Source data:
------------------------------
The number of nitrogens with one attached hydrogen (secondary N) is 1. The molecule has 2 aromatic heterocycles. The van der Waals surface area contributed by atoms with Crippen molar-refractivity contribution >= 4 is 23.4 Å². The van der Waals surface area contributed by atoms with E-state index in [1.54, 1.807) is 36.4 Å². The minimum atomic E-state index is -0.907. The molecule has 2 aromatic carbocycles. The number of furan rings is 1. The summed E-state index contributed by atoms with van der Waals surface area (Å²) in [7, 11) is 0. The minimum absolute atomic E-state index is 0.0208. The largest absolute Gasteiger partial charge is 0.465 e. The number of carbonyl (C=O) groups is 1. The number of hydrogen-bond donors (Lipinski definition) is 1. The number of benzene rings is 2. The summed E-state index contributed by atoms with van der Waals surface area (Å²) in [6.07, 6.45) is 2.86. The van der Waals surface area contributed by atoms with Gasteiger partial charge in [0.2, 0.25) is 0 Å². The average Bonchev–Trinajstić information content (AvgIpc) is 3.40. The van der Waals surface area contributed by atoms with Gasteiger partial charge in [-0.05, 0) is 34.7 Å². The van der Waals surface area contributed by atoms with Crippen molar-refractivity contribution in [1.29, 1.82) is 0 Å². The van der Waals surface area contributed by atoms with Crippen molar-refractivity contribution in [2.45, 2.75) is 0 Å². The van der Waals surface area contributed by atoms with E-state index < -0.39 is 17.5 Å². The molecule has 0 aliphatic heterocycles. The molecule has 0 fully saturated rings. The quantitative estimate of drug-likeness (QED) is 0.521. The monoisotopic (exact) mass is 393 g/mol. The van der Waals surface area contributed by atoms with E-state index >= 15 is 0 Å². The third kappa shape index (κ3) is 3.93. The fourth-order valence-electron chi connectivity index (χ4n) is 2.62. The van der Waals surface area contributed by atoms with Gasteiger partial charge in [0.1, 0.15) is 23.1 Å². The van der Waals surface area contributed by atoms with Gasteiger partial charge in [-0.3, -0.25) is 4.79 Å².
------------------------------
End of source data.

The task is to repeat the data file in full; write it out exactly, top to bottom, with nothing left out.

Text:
The number of nitrogens with one attached hydrogen (secondary N) is 1. The molecule has 2 aromatic heterocycles. The van der Waals surface area contributed by atoms with Crippen molar-refractivity contribution >= 4 is 23.4 Å². The van der Waals surface area contributed by atoms with E-state index in [1.54, 1.807) is 36.4 Å². The minimum atomic E-state index is -0.907. The molecule has 2 aromatic carbocycles. The number of furan rings is 1. The summed E-state index contributed by atoms with van der Waals surface area (Å²) in [7, 11) is 0. The minimum absolute atomic E-state index is 0.0208. The largest absolute Gasteiger partial charge is 0.465 e. The number of carbonyl (C=O) groups is 1. The number of hydrogen-bond donors (Lipinski definition) is 1. The number of benzene rings is 2. The summed E-state index contributed by atoms with van der Waals surface area (Å²) in [6.07, 6.45) is 2.86. The van der Waals surface area contributed by atoms with Gasteiger partial charge in [0.2, 0.25) is 0 Å². The average Bonchev–Trinajstić information content (AvgIpc) is 3.40. The van der Waals surface area contributed by atoms with Gasteiger partial charge in [-0.05, 0) is 34.7 Å². The van der Waals surface area contributed by atoms with Crippen molar-refractivity contribution in [1.29, 1.82) is 0 Å². The van der Waals surface area contributed by atoms with Crippen molar-refractivity contribution in [2.45, 2.75) is 0 Å². The van der Waals surface area contributed by atoms with E-state index < -0.39 is 17.5 Å². The molecule has 0 aliphatic heterocycles. The molecule has 0 fully saturated rings. The quantitative estimate of drug-likeness (QED) is 0.521. The monoisotopic (exact) mass is 393 g/mol. The van der Waals surface area contributed by atoms with E-state index >= 15 is 0 Å². The third kappa shape index (κ3) is 3.93. The fourth-order valence-electron chi connectivity index (χ4n) is 2.62. The van der Waals surface area contributed by atoms with Gasteiger partial charge in [0.1, 0.15) is 23.1 Å². The van der Waals surface area contributed by atoms with Gasteiger partial charge in [-0.3, -0.25) is 4.79 Å².